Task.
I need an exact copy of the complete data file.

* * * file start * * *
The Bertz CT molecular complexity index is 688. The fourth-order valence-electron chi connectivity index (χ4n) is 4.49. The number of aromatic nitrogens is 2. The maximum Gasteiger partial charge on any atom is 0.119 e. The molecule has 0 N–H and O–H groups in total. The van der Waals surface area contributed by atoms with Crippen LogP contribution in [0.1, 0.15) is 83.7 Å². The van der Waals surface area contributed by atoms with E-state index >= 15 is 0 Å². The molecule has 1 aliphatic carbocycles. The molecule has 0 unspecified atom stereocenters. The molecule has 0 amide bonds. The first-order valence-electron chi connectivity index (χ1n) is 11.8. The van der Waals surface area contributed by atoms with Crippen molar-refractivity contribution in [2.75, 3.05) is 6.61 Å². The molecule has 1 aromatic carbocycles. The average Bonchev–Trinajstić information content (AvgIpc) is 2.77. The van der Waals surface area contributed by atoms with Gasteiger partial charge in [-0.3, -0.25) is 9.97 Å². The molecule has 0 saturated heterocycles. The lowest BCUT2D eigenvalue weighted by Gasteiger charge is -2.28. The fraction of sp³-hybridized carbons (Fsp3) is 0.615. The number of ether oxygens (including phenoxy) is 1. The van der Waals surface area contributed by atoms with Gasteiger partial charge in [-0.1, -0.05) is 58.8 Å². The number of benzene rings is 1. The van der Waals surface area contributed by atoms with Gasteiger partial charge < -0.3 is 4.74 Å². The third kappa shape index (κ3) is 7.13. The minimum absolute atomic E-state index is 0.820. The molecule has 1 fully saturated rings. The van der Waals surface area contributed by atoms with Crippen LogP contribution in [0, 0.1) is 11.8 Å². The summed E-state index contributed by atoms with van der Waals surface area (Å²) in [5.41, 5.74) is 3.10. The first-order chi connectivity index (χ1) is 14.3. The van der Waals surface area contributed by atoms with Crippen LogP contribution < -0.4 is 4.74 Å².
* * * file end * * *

The Bertz CT molecular complexity index is 688. The fourth-order valence-electron chi connectivity index (χ4n) is 4.49. The number of aromatic nitrogens is 2. The maximum Gasteiger partial charge on any atom is 0.119 e. The molecule has 0 N–H and O–H groups in total. The van der Waals surface area contributed by atoms with Crippen LogP contribution in [0.1, 0.15) is 83.7 Å². The van der Waals surface area contributed by atoms with E-state index >= 15 is 0 Å². The molecule has 1 aliphatic carbocycles. The molecule has 0 unspecified atom stereocenters. The molecule has 0 amide bonds. The first-order valence-electron chi connectivity index (χ1n) is 11.8. The van der Waals surface area contributed by atoms with Crippen molar-refractivity contribution in [2.75, 3.05) is 6.61 Å². The molecule has 1 aromatic carbocycles. The average Bonchev–Trinajstić information content (AvgIpc) is 2.77. The van der Waals surface area contributed by atoms with Gasteiger partial charge in [-0.3, -0.25) is 9.97 Å². The molecule has 0 saturated heterocycles. The lowest BCUT2D eigenvalue weighted by Gasteiger charge is -2.28. The fraction of sp³-hybridized carbons (Fsp3) is 0.615. The number of ether oxygens (including phenoxy) is 1. The van der Waals surface area contributed by atoms with Gasteiger partial charge in [-0.1, -0.05) is 58.8 Å². The number of benzene rings is 1. The van der Waals surface area contributed by atoms with Gasteiger partial charge < -0.3 is 4.74 Å². The third kappa shape index (κ3) is 7.13. The minimum absolute atomic E-state index is 0.820. The molecule has 1 fully saturated rings. The van der Waals surface area contributed by atoms with Crippen LogP contribution in [0, 0.1) is 11.8 Å². The summed E-state index contributed by atoms with van der Waals surface area (Å²) in [5.41, 5.74) is 3.10. The first-order chi connectivity index (χ1) is 14.3. The van der Waals surface area contributed by atoms with Crippen LogP contribution < -0.4 is 4.74 Å².